Do You IMDB? 

How a fanatic helped put Hollywood under one big tent

Thursday, Aug 5 2004

It settles screaming matches, decides friendly bets, and solves nagging questions. It’s a globally recognized authority, yet it had humble beginnings. It’s rarely wrong, always up to date and sometimes even ahead of the curve. In fact, it’s not too much of an exaggeration to say it functions in its field like a god (God, with a capital G, even had his own credits page, albeit briefly), deciding when life is created or mutated or ended — which is why we bow and scrape to its all-knowing supremacy and celebrate its uniqueness. We need it, we love it and we applaud it. Heck, if it were a drug, we’d be hopelessly addicted to it.

But it’s not. It’s the Internet Movie Database, located at www.IMDB.com, the Web’s most comprehensive, authoritative and, best of all, free source of information on movies and the film industry. Despite its high-profile success, little is known about IMDB as an organization. Everything is secretive: who compiles it, where it’s based, what criteria it uses. In fact, it’s barely on the radar of owner Amazon.com’s don’t-call-us-we’ll-e-mail-you PR department. It’s as if everybody behind IMDB is in the FBI’s Witness Protection Program.

For those who don’t consider themselves semi-authorities on entertainment and don’t let a day go by without consulting it, and consulting it, and consulting it again, IMDB works like this: Let’s say you and your crew are arguing whether Quentin Tarantino really was the first to resurrect blaxploitation star Pam Grier’s career. You consult IMDB: It says she had a role in the sequel to Bill & Ted’s Excellent Adventure. Then one of your pals asks the name of that forgettable flick. IMDB says it was Bill & Ted’s Bogus Journey, also known as Bill & Ted Go to Hell. Someone jokes that the director probably never worked again. IMDB says yes, Peter Hewitt did work again, but his career trajectory became, well, bizarre. After directing hours No. 1 and No. 2 of the trendoid TV series Wild Palms — along with better-known Kathryn Bigelow (hour No. 4), Keith Gordon (No. 3 and No. 5), and Phil Joanou (No. 6) — Hewitt turned to mostly kiddie fare, like this summer’s Garfield: The Movie, with Bill Murray as the voice of that cat best known for clinging to the rear windows of Volvo station wagons and Jennifer Love Hewitt (no relations) as Garfield’s veterinarian. Just the thought of J-Love turns the conversation into an argument over which Party of Five hottie is hotter, JLH or Neve Campbell. Hang on; one guy wants to know what movies Neve is doing lately. Well, IMDB says . . . And so on, and so on.

Actually, it was babelicious actresses that led to Col Needham — a 37-year-old lifelong movie fanatic and computer wiz living in Britain who is fond of saying he was scared out of swimming pools after seeing Jaws in 1975, wowed by Star Wars in 1977, and terrified by Alien in 1979 — founding IMDB.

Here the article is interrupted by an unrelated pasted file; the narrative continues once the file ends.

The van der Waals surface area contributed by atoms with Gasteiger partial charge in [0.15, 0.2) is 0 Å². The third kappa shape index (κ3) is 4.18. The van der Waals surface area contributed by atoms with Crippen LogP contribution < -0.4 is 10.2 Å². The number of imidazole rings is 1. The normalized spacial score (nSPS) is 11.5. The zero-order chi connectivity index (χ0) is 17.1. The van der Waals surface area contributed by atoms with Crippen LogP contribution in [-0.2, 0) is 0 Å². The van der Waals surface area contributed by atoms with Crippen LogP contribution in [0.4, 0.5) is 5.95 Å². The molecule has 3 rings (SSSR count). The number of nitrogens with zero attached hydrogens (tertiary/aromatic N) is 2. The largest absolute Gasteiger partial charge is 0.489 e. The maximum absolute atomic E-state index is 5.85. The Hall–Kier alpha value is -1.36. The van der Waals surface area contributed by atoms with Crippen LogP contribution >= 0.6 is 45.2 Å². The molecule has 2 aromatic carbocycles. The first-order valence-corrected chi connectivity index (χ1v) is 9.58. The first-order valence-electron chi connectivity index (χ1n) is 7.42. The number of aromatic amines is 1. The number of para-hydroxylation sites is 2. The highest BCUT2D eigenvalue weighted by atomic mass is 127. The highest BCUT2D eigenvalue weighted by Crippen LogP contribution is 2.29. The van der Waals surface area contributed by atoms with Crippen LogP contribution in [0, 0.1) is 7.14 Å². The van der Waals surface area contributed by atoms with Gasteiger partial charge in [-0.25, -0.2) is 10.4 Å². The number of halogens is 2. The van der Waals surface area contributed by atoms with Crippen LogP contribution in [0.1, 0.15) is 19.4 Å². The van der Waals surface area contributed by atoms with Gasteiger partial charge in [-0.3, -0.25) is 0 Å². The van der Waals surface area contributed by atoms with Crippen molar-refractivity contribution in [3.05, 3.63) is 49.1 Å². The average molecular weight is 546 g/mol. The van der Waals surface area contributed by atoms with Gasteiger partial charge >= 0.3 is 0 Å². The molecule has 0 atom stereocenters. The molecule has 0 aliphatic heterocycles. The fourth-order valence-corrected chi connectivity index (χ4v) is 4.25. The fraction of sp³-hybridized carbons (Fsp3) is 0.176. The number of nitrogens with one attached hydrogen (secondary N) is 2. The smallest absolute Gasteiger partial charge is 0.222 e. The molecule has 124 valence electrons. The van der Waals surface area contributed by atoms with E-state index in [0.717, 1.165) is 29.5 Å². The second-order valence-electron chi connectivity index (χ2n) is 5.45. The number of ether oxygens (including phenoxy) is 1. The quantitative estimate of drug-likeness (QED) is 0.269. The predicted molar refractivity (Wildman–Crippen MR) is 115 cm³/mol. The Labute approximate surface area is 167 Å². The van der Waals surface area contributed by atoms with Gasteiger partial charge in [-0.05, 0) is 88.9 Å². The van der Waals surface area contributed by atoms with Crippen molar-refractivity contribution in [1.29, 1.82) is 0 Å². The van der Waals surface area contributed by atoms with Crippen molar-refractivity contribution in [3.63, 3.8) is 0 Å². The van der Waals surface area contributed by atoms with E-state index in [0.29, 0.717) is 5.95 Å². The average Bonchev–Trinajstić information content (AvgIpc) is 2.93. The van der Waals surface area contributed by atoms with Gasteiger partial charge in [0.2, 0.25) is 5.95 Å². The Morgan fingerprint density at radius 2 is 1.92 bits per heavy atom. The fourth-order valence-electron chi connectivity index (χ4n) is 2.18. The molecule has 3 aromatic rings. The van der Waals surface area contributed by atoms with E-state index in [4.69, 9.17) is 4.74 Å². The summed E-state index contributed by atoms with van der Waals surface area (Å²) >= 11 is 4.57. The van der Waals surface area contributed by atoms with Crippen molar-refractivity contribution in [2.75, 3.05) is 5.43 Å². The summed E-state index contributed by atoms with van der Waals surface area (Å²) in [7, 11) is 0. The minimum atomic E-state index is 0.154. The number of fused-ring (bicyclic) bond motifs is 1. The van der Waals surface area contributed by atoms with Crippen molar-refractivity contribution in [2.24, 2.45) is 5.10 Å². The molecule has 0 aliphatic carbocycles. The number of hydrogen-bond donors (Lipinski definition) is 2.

On a typical Saturday, Needham would watch 10 films back to back. In a year, he’d screen 1,100. Not surprisingly, he began to lose track of which films he’d seen and which he hadn’t. So, at age 23, he started a personal database to keep a log that also could be printed out for his friends to take to the video store. “It’s a terribly geeky thing to do, but it turned out all right in the end,” says Needham.

That’s a bit of an understatement considering Needham ended up transforming a small hobby into an international business. But remember, back in 1989, terms like “World Wide Web” were totally foreign. Needham joined a movie discussion group on what was then the fledgling university-linked Internet. The members were almost all American male college students, and their favorite topic was — you guessed it — who’s the most attractive actress and what movies has she been in.

Soon, the guys volunteered their private databases and actresses begat actors, which begat directors, which begat writers, which begat cinematographers, which begat plot summaries.

It wasn’t until 1993 that this first-of-its-kind database moved onto the Web with help from the computer sciences department at Cardiff University. The Web traffic soon overwhelmed Cardiff’s server capacity, and Needham put out calls for more universities to host. He ended up with sites in Mississippi, Germany, Italy, Australia, South Africa, Korea, Japan and Iceland. By 1995, Needham was finding that, as the Internet took off, traffic to the Web site would double every couple of weeks. His volunteer editors were snowed under with work.

“So we were faced with this very difficult decision. Do we give up and say it was a fun five years? Or do we see if we can make a business out of this?” says Needham. “Bear in mind that, at the time, there was very little commercial use of the Internet. There was Yahoo, there was Hot Wired, and there was an overwhelming attitude by Internet users that they didn’t want to be overtaken by commercialism.”

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